CHECK POUCHES: Joeys can live for up to three days after their mothers have passed away.
CHECK POUCHES: Joeys can live for up to three days after their mothers have passed away. David Nielsen

Spray paint cross helps drivers work together to save lives

LEAVING for work eight minutes earlier could save a life.

Joeys can live for up to three days in pouches after their mothers have been killed on the road - and checking pouches can mean the difference between a baby wallaby slowly starving to death, or living on to adulthood.

Gatton Veterinary Surgery Practice Manager Karen Lyon said she had always noticed crosses spray-painted across wallabies dead on the side of the road.

She recently learned the meaning of the crosses and is urging everyone to make the effort to stop and check unmarked dead wallabies for young.

"Whenever you see a roo with a cross, it means a wildlife carer or somebody has checked the pouch and you don't need to stop,” Ms Lyon said.

"It's something I think a lot of people don't know about... I've been in this industry for 25 years and even I didn't know that.”

The longer we go without rain, more scarcer green grass has become and hungry wallabies are making their way closer to humans in order to feed.

In doing so, wallabies and other wildlife are coming into contact with traffic as they edge closer to roads.

"When you travel along the road, you'll see a brown field of nothing but, beside the road, there's always a green pick,” she said.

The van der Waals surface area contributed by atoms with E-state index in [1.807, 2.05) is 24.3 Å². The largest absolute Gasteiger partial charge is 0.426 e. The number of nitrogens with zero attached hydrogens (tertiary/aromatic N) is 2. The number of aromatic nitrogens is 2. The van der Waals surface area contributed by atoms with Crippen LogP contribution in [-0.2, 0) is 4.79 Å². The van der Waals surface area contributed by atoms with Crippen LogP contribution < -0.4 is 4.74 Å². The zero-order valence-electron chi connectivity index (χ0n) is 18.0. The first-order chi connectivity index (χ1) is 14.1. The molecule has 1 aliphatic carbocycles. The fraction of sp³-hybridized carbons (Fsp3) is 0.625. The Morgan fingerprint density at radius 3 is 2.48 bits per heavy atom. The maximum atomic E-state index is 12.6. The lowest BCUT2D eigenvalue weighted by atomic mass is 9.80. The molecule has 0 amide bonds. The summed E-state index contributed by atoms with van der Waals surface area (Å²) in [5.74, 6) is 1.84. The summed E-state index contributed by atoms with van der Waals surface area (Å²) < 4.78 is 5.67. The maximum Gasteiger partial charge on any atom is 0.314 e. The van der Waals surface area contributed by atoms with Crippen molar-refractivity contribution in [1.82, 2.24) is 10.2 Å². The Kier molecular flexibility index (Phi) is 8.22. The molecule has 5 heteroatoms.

Ms Lyon said she saw a joey brought in to the Gatton Veterinary Surgery almost every second day.

If you think this seems like a lot? Apparently its not.

"We really should have two or three every day, with the amount being killed on the road,” she said.

"The percentage of people who hit them don't actually check pouches, but if they did they would more often than not find a joey in the pouch.”

If you find a joey, how you can go about getting them to safety depends on their age and size?

Older joeys with hair can be taken out from the pouch and put into a pillow slip and taken to the vet or a wildlife carer.

Younger joeys without hair or "pinkies” are more difficult.

"Babies still attached to the nipple - you have to cut the nipple off,” she said.

"As soon as you take them off the nipple, they will die.”